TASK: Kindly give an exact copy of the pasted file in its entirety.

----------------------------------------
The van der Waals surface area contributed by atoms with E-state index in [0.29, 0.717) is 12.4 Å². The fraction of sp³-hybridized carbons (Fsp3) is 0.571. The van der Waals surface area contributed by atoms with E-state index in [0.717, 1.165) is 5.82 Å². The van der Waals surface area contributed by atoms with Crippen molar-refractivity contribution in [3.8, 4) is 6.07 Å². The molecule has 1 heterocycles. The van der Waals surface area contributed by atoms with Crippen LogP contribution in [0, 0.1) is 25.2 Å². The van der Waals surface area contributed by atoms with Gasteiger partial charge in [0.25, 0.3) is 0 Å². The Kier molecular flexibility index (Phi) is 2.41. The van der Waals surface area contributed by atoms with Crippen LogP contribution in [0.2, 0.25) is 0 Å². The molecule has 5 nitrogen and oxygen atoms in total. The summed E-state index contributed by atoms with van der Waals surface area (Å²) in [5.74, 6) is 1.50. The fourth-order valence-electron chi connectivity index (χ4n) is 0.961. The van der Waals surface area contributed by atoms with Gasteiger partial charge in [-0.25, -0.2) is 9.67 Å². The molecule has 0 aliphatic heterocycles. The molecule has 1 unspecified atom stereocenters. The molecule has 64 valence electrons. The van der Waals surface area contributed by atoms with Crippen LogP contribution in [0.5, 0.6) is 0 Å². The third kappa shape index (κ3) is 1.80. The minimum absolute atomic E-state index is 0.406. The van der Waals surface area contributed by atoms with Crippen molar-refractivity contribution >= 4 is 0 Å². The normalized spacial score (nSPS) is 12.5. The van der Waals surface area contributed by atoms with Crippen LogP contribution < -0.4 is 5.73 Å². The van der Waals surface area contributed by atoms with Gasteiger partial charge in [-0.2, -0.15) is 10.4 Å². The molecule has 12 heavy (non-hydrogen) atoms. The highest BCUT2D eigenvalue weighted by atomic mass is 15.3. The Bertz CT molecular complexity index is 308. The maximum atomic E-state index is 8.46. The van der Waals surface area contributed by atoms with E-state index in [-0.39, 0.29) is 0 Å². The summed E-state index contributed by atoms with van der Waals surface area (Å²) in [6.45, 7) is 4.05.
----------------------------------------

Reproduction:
The van der Waals surface area contributed by atoms with E-state index in [0.29, 0.717) is 12.4 Å². The fraction of sp³-hybridized carbons (Fsp3) is 0.571. The van der Waals surface area contributed by atoms with E-state index in [0.717, 1.165) is 5.82 Å². The van der Waals surface area contributed by atoms with Crippen molar-refractivity contribution in [3.8, 4) is 6.07 Å². The molecule has 1 heterocycles. The van der Waals surface area contributed by atoms with Crippen LogP contribution in [0, 0.1) is 25.2 Å². The van der Waals surface area contributed by atoms with Gasteiger partial charge in [0.25, 0.3) is 0 Å². The Kier molecular flexibility index (Phi) is 2.41. The van der Waals surface area contributed by atoms with Crippen LogP contribution in [0.2, 0.25) is 0 Å². The molecule has 5 nitrogen and oxygen atoms in total. The summed E-state index contributed by atoms with van der Waals surface area (Å²) in [5.74, 6) is 1.50. The fourth-order valence-electron chi connectivity index (χ4n) is 0.961. The van der Waals surface area contributed by atoms with Gasteiger partial charge in [-0.25, -0.2) is 9.67 Å². The molecule has 0 aliphatic heterocycles. The molecule has 1 unspecified atom stereocenters. The molecule has 64 valence electrons. The van der Waals surface area contributed by atoms with Crippen LogP contribution in [0.5, 0.6) is 0 Å². The third kappa shape index (κ3) is 1.80. The minimum absolute atomic E-state index is 0.406. The van der Waals surface area contributed by atoms with Crippen molar-refractivity contribution >= 4 is 0 Å². The normalized spacial score (nSPS) is 12.5. The van der Waals surface area contributed by atoms with Crippen LogP contribution < -0.4 is 5.73 Å². The van der Waals surface area contributed by atoms with Gasteiger partial charge in [-0.2, -0.15) is 10.4 Å². The molecule has 12 heavy (non-hydrogen) atoms. The highest BCUT2D eigenvalue weighted by atomic mass is 15.3. The Bertz CT molecular complexity index is 308. The maximum atomic E-state index is 8.46. The van der Waals surface area contributed by atoms with E-state index in [-0.39, 0.29) is 0 Å². The summed E-state index contributed by atoms with van der Waals surface area (Å²) in [6.45, 7) is 4.05.